Last night I was about to go to bed when I suddenly remembered an idea I’d had for an article a few months ago. Though I say so myself, it was a great idea, and I was keen to revisit it, so I opened up the Scrivener project where I had written it down… and found nothing!
At first I couldn’t believe it – I had had the idea walking back from taking my kids to school, and I could swear I remembered writing it down in detail afterwards. But I couldn’t find it anywhere in my Scrivener files. So I realised with horror that I had omitted to write the idea down.
In a growing panic, I grabbed some paper and wrote down everything I could remember about the article, but it slipped through my fingers – I got the basic idea down, but I knew there were some important twists in my argument, not to mention elegant turns of phrase, that were clear as day when it first occurred to me – but which had now vanished forever.
First thing this morning I woke up and had a rush of hope. I looked in Evernote instead of Scrivener and there it was! A photo of two whole pages of handwritten notes, laying out the idea in detail. I had in fact written the idea out as soon as I got home, but I’d done it in my notebook and saved it to Evernote instead of typing it into Scrivener.
All the details were there. I could have kissed my phone in gratitude.
This experience brought home to me something I’ve been saying to coaching clients for months: ideas are Leprechauns. If you take you eye off them for a moment, you can lose them forever.
A leprechaun, in case you’re wondering, is a kind of faery in Irish folklore. It is usually portrayed as a twee little man in green clothes and a big hat. But originally a leprechaun may have been one of the Tuatha Dé Danann, the ancient gods of pre-Christian Ireland.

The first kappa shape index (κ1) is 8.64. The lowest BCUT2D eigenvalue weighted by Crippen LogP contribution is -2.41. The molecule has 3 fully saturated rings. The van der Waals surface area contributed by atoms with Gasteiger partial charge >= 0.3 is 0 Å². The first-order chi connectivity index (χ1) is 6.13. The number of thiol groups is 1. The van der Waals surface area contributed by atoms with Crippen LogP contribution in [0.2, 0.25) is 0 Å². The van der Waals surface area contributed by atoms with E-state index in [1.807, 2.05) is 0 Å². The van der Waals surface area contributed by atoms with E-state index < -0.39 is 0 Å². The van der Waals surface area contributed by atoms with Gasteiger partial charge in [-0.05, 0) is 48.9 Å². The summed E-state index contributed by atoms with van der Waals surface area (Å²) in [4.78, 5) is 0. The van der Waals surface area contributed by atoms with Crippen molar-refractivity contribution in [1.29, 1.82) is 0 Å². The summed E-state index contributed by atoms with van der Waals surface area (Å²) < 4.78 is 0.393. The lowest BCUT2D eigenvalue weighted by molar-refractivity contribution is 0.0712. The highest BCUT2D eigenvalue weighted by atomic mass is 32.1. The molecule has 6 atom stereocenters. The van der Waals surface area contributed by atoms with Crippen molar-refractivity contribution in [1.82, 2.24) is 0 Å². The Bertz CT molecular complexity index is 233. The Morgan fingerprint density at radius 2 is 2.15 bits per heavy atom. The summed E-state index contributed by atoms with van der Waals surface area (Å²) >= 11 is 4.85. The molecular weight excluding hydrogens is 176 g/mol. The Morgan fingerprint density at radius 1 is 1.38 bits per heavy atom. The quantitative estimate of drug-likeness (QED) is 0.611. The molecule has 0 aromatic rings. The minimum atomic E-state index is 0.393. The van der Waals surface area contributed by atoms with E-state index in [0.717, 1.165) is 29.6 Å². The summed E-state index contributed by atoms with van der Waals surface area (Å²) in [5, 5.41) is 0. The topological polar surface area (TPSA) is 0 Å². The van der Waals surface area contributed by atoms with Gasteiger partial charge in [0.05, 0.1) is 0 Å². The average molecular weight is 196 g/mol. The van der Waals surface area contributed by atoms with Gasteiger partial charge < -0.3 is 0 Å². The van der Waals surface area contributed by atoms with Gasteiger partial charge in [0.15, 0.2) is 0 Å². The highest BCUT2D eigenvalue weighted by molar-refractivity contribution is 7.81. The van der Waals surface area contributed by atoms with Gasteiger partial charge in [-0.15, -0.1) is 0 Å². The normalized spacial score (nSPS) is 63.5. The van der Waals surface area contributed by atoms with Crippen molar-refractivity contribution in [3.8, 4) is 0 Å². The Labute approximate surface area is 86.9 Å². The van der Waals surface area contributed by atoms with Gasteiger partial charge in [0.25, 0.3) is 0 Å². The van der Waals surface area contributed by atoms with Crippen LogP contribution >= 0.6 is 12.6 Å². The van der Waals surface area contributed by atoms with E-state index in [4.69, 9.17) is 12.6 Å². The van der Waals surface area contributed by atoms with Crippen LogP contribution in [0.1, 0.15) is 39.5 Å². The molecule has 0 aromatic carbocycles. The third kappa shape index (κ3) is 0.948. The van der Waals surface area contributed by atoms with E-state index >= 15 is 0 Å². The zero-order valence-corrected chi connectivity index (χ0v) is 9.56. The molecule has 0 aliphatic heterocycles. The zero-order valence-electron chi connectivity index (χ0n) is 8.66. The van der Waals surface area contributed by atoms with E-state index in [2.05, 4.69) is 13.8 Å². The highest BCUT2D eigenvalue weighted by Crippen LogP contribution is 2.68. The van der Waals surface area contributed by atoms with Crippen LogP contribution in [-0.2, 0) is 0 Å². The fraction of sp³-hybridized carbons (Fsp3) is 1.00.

According to legend, if you see a leprechaun and catch him, he has to grant you three wishes in return for his freedom. They are also supposed to have a pot of gold that they keep at the end of the rainbow, so most people spend one of their wishes on getting the pot of gold.
Do you see why ideas are leprechauns? A good idea opens up new possibilities for you, which is the equivalent of having wishes. And if the stories about the pot of gold are true, maybe it could even make you rich.
There are no guarantees of course – the old stories are full of people whose wishes had unexpected consequences, so you need to use your ideas and wishes wisely.
But if you want to have any chance at all of your wishes coming true, you need to bear in mind something else about leprechauns: once you catch one, you must never take your eyes off him even for a split second – otherwise he will disappear, along with all your wishes and the pot of gold.
So next time a brilliant idea pops into your mind, as if by magic, don’t take your eyes off it, even for a moment. Write it down right now in as much detail as you can. (or draw it or record a voice note or however you capture ideas best). Then put it somewhere safe, straight away.
Whatever you do, don’t trust your memory.
I hadn’t thought of my brilliant idea for months, and when it did finally occur to me again, I only managed to recapture the bare bones of it. It had faded to such an extent that I knew the article wouldn’t have come out right. There was almost no point trying.
And make sure you put it somewhere safe. Right now, I couldn’t tell you where the notebook is that contains those precious two pages of notes. I’ve got several notebooks and they all look the same. Maybe it’s in the cupboard in my office. Or it might be in my briefcase. Or possibly it’s the notebook in the pile of books by my bed.
But I knew exactly where to look in Evernote – a folder I have for capturing new ideas. And that’s where it was. Because the instant I finished scribbling my notes, I took a photo of the pages and saved them to Evernote. Which means they are there for me in the cloud, whether I want to consult them.
So if you want to have your creative wishes come true, and maybe even get your hands on a pot of gold some day, I suggest you don’t take your eye off the leprechaun for a moment until you’ve recorded your idea somewhere safe.
You can hear an audio version of this article in this episode of The 21st Century Creative podcast, starting at 8’37”.